4. Maw's dispute with ACCI is private in nature because the true dispute is over the terms of the non-compete agreement. Maw's CEPA claim also must fail because the State's public policy concerning non-compete agreements is not set forth in a "clear mandate" and does not concern the public health, safety or welfare or protection of the environment. Do-not-compete provisions are not per se illegal; therefore it is inaccurate to describe current case law, which allows enforcement of reasonable non-compete agreements, as a "clear mandate" that disfavors such agreements. The application of the Solari/Whitmyer test to this case does not evoke the type of "clear mandate of public policy" that was contemplated by Section 3c(3). (Pp. 5-8)

5. If unable to negotiate acceptable terms, Maw is free to dispute the reasonableness of those terms and then ACCI would have the opportunity to try to enforce those terms through litigation. What the Court will not do is alter the traditional contract remedies available in restrictive-covenant litigation by recasting this dispute as a CEPA action. (Pp. 8-9)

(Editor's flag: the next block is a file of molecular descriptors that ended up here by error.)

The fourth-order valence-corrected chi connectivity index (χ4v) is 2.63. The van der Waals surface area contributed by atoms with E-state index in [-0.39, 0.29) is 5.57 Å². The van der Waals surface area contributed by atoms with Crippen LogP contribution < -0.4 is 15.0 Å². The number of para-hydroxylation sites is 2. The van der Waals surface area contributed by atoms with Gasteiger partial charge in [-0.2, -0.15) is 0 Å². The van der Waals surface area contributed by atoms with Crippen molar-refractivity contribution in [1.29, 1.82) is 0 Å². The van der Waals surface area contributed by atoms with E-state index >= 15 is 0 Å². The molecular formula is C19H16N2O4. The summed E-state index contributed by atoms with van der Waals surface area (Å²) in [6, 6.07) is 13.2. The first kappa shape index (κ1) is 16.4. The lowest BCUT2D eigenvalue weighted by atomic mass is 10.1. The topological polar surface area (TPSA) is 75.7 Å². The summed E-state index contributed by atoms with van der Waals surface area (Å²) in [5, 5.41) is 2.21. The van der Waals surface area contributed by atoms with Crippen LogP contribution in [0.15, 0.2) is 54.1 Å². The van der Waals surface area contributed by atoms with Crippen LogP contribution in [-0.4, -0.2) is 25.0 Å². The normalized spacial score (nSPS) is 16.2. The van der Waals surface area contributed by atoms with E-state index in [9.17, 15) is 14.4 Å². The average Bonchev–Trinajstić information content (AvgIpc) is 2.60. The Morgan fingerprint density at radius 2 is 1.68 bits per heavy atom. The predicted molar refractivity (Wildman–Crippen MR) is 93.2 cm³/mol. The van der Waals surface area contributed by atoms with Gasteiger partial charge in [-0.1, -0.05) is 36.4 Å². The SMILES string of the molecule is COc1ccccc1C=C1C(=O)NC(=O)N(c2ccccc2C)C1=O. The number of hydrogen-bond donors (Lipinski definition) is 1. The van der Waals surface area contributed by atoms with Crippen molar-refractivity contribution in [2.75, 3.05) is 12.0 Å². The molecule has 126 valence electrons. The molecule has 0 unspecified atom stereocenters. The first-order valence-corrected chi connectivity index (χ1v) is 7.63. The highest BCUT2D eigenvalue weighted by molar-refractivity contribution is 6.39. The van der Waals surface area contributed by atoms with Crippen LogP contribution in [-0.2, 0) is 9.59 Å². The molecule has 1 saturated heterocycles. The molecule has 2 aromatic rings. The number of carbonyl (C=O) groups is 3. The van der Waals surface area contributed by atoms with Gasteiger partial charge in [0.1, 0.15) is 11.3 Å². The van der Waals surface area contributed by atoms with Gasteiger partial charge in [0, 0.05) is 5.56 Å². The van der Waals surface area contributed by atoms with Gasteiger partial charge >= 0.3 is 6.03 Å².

Judgment of the Appellate Division is REVERSED.

JUSTICE ZAZZALI, dissenting, in which JUSTICE LONG joins, is of the view that Maw has set forth allegations in her complaint that state a claim for wrongful termination under both CEPA and the common law. There exists in this State a clear mandate that overly restrictive non-compete agreements violate public policy. Because ACCI has not and could not demonstrate that its non-compete agreement is reasonable, Justice Zazzali would affirm the decision of the Appellate Division.

CHIEF JUSTICE PORITZ and JUSTICES VERNIERO, LaVECCHIA, and WALLACE join in this PER CURIAM opinion. JUSTICE ZAZZALI filed a separate dissenting opinion, in which JUSTICE LONG joins. JUSTICE ALBIN did not participate.